Tutorial: Install and Configure SSL/TLS Certificates with Certbot for NGINX on Ubuntu.

Let’s Encrypt is a free, automated, and open certificate authority that provides SSL/TLS certificates. In this tutorial, we’ll show you how to install Let’s Encrypt certificates for Nginx on Ubuntu and how to automate the renewal process using Certbot.

Step 1: Install Certbot

Certbot is a free, open-source software tool that automates the process of obtaining and renewing SSL/TLS certificates from Let’s Encrypt.

To install Certbot, run the following command:

sudo apt install certbot

Step 2: Generate Let’s Encrypt Certificate

Next, we’ll use Certbot to generate a Let’s Encrypt SSL/TLS certificate for our domain.

Run the following command, replacing example.com with your domain name:

sudo certbot certonly --nginx -d example.com,*.example.com --preferred-challenges dns-01

Certbot will automatically configure Nginx to use the SSL/TLS certificate.

Step 3: Configure Nginx to Use SSL/TLS

Now that we have the SSL/TLS certificate, we need to configure Nginx to use it.

Create a new server block in the Nginx configuration file /etc/nginx/sites-available/example.com with the following content:

server {
    listen 80;
    listen [::]:80;
    server_name example.com www.example.com;
    return 301 https://$host$request_uri;

server {
    listen 443 ssl http2;
    listen [::]:443 ssl http2;
    server_name example.com www.example.com;
    index index.php index.htm index.html;

    ssl_certificate /etc/letsencrypt/live/example.com/fullchain.pem;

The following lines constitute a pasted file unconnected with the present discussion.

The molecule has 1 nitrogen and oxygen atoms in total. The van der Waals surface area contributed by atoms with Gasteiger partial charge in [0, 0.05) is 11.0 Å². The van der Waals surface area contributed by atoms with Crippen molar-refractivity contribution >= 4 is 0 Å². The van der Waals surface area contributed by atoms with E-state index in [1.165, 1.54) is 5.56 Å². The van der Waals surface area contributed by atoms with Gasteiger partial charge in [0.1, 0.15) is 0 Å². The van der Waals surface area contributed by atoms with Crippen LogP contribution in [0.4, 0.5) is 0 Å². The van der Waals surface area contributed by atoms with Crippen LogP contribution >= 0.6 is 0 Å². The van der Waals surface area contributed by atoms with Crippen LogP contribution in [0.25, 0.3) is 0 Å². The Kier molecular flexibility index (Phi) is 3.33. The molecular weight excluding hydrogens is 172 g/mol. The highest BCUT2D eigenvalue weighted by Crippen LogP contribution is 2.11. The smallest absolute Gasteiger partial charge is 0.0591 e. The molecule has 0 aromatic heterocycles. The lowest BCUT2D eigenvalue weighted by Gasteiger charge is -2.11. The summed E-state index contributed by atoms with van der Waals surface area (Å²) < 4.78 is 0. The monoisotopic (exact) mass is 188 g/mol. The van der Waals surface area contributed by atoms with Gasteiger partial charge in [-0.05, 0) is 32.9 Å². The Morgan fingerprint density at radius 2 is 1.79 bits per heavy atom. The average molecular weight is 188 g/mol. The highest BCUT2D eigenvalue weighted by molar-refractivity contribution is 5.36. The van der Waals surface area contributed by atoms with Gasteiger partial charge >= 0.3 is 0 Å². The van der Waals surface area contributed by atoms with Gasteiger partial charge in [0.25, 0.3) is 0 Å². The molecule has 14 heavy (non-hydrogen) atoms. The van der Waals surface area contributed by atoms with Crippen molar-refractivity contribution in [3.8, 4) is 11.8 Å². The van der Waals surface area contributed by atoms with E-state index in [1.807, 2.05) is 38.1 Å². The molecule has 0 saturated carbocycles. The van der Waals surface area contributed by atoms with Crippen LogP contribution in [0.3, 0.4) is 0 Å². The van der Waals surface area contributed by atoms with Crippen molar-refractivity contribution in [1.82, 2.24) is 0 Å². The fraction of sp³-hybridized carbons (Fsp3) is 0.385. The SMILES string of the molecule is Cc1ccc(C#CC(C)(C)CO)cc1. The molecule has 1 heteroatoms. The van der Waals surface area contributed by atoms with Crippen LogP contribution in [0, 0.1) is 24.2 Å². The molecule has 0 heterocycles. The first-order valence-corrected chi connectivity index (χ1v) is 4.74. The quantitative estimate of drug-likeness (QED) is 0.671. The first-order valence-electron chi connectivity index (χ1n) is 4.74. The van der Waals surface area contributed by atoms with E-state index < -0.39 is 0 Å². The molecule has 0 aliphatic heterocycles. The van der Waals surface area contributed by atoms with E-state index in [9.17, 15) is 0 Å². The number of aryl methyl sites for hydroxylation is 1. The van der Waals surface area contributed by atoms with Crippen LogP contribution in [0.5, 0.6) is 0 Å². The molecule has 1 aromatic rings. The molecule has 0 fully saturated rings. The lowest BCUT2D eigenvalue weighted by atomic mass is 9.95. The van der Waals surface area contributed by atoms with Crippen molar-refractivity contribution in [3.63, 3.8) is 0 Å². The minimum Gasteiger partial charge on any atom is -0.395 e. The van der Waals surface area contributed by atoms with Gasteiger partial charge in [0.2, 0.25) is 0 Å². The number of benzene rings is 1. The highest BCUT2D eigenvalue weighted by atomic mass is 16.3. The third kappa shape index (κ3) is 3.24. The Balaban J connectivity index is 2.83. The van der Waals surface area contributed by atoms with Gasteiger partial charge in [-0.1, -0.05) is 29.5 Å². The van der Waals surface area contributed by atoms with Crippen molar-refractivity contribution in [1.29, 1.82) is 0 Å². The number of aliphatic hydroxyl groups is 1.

ssl_certificate_key /etc/letsencrypt/live/example.com/privkey.pem;

    # SSL configuration
    ssl_protocols TLSv1.2 TLSv1.3;
    ssl_ciphers EECDH+AESGCM:EDH+AESGCM;
    ssl_prefer_server_ciphers on;
    ssl_session_cache shared:SSL:10m;
    ssl_session_timeout 5m;

    # Add headers to serve security related headers
    add_header Strict-Transport-Security "max-age=15768000; includeSubDomains; preload;";
    add_header X-Content-Type-Options nosniff;
    add_header X-Frame-Options "SAMEORIGIN";
    add_header X-XSS-Protection "1; mode=block";

    # Uncomment the following, if you're website is running WordPress
    #  location / {
    #     try_files $uri $uri/ /index.php?$args;
    # }
    #  location ~ \.php$ {
    #     try_files $uri =404;
    #     fastcgi_pass unix:/var/run/php/php8.1-fpm.sock;
    #     fastcgi_index index.php;
    #     fastcgi_param SCRIPT_FILENAME $document_root$fastcgi_script_name;
    #     include fastcgi_params;
    # }

Save and close the file, then activate the server block by creating a symbolic link in the sites-enabled directory:

sudo ln -s /etc/nginx/sites-available/example.com /etc/nginx/sites-enabled/

Test the Nginx configuration:

sudo nginx -t

If there are no errors, reload Nginx:

sudo systemctl reload nginx

Let’s Encrypt SSL/TLS certificates expire after 90 days. Certbot automatically installs a script that will run twice daily, at 12:00am and 12:00pm, and will renew any expiring certificates. You don’t need to do anything with your Cron jobs.

Leave a Reply

Scroll to top